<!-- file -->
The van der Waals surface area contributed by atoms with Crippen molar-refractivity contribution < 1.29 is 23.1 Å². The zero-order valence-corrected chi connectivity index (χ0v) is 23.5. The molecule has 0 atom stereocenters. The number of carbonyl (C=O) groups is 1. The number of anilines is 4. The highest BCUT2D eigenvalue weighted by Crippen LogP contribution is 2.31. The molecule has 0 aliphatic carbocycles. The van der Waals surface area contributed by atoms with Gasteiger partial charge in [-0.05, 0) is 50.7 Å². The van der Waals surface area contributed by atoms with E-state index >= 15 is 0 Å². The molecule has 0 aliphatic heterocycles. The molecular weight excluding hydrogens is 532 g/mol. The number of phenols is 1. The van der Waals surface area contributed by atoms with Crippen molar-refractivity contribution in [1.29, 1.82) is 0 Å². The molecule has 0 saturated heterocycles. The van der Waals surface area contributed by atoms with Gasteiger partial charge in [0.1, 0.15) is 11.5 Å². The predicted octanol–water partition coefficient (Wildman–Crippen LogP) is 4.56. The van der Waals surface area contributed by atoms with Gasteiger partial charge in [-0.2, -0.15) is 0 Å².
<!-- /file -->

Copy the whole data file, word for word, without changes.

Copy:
The van der Waals surface area contributed by atoms with Crippen molar-refractivity contribution < 1.29 is 23.1 Å². The zero-order valence-corrected chi connectivity index (χ0v) is 23.5. The molecule has 0 atom stereocenters. The number of carbonyl (C=O) groups is 1. The number of anilines is 4. The highest BCUT2D eigenvalue weighted by Crippen LogP contribution is 2.31. The molecule has 0 aliphatic carbocycles. The van der Waals surface area contributed by atoms with Gasteiger partial charge in [-0.05, 0) is 50.7 Å². The van der Waals surface area contributed by atoms with E-state index >= 15 is 0 Å². The molecule has 0 aliphatic heterocycles. The molecular weight excluding hydrogens is 532 g/mol. The number of phenols is 1. The van der Waals surface area contributed by atoms with Crippen molar-refractivity contribution in [1.29, 1.82) is 0 Å². The molecule has 0 saturated heterocycles. The van der Waals surface area contributed by atoms with Gasteiger partial charge in [0.1, 0.15) is 11.5 Å². The predicted octanol–water partition coefficient (Wildman–Crippen LogP) is 4.56. The van der Waals surface area contributed by atoms with Gasteiger partial charge in [-0.2, -0.15) is 0 Å².